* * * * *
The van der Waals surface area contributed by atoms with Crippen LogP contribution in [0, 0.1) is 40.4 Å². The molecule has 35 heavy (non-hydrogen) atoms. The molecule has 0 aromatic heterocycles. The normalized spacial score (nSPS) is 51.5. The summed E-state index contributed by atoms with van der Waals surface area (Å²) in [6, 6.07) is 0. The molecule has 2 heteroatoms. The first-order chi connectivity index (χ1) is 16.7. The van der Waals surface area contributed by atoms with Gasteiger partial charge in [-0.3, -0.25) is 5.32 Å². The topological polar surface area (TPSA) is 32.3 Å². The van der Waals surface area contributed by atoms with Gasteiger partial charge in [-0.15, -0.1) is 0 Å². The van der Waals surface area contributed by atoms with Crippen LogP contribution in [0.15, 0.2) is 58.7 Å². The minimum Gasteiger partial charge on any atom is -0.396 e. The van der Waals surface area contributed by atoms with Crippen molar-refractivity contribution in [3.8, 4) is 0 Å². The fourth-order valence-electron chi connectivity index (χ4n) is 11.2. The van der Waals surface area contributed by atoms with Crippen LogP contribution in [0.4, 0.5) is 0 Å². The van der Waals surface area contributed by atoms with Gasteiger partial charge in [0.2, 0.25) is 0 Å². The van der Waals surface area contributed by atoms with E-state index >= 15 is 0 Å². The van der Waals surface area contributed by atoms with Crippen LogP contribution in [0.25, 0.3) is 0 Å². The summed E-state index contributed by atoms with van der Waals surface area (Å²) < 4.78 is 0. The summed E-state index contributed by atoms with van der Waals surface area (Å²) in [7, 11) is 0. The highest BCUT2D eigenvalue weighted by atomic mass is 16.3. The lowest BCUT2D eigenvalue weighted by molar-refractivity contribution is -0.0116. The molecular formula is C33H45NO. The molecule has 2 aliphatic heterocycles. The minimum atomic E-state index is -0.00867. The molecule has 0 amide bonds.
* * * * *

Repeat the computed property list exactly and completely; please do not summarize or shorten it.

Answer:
The van der Waals surface area contributed by atoms with Crippen LogP contribution in [0, 0.1) is 40.4 Å². The molecule has 35 heavy (non-hydrogen) atoms. The molecule has 0 aromatic heterocycles. The normalized spacial score (nSPS) is 51.5. The summed E-state index contributed by atoms with van der Waals surface area (Å²) in [6, 6.07) is 0. The molecule has 2 heteroatoms. The first-order chi connectivity index (χ1) is 16.7. The van der Waals surface area contributed by atoms with Gasteiger partial charge in [-0.3, -0.25) is 5.32 Å². The topological polar surface area (TPSA) is 32.3 Å². The van der Waals surface area contributed by atoms with Gasteiger partial charge in [-0.15, -0.1) is 0 Å². The van der Waals surface area contributed by atoms with Crippen LogP contribution in [0.15, 0.2) is 58.7 Å². The minimum Gasteiger partial charge on any atom is -0.396 e. The van der Waals surface area contributed by atoms with Crippen molar-refractivity contribution in [3.8, 4) is 0 Å². The fourth-order valence-electron chi connectivity index (χ4n) is 11.2. The van der Waals surface area contributed by atoms with Crippen LogP contribution in [0.4, 0.5) is 0 Å². The van der Waals surface area contributed by atoms with Gasteiger partial charge in [0.2, 0.25) is 0 Å². The van der Waals surface area contributed by atoms with E-state index >= 15 is 0 Å². The van der Waals surface area contributed by atoms with Crippen LogP contribution in [0.25, 0.3) is 0 Å². The summed E-state index contributed by atoms with van der Waals surface area (Å²) < 4.78 is 0. The summed E-state index contributed by atoms with van der Waals surface area (Å²) in [7, 11) is 0. The highest BCUT2D eigenvalue weighted by atomic mass is 16.3. The lowest BCUT2D eigenvalue weighted by molar-refractivity contribution is -0.0116. The molecular formula is C33H45NO. The molecule has 2 aliphatic heterocycles. The minimum atomic E-state index is -0.00867. The molecule has 0 amide bonds.